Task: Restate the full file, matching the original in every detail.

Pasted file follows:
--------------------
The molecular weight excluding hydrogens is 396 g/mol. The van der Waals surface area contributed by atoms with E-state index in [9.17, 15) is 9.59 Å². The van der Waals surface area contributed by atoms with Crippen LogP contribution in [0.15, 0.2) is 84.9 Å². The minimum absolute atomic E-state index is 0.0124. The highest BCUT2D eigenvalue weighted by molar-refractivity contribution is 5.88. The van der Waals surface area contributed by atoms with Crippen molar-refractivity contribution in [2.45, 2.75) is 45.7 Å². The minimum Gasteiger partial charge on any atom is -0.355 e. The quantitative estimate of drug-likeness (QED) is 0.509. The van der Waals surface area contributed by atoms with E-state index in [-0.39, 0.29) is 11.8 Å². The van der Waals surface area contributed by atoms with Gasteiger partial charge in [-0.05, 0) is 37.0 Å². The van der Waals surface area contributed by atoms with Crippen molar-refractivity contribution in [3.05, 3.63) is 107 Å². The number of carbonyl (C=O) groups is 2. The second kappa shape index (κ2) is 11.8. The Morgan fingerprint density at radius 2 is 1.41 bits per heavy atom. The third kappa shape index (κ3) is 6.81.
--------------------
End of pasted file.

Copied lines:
The molecular weight excluding hydrogens is 396 g/mol. The van der Waals surface area contributed by atoms with E-state index in [9.17, 15) is 9.59 Å². The van der Waals surface area contributed by atoms with Crippen LogP contribution in [0.15, 0.2) is 84.9 Å². The minimum absolute atomic E-state index is 0.0124. The highest BCUT2D eigenvalue weighted by molar-refractivity contribution is 5.88. The van der Waals surface area contributed by atoms with Crippen molar-refractivity contribution in [2.45, 2.75) is 45.7 Å². The minimum Gasteiger partial charge on any atom is -0.355 e. The quantitative estimate of drug-likeness (QED) is 0.509. The van der Waals surface area contributed by atoms with E-state index in [-0.39, 0.29) is 11.8 Å². The van der Waals surface area contributed by atoms with Gasteiger partial charge in [-0.05, 0) is 37.0 Å². The van der Waals surface area contributed by atoms with Crippen molar-refractivity contribution in [3.05, 3.63) is 107 Å². The number of carbonyl (C=O) groups is 2. The second kappa shape index (κ2) is 11.8. The Morgan fingerprint density at radius 2 is 1.41 bits per heavy atom. The third kappa shape index (κ3) is 6.81.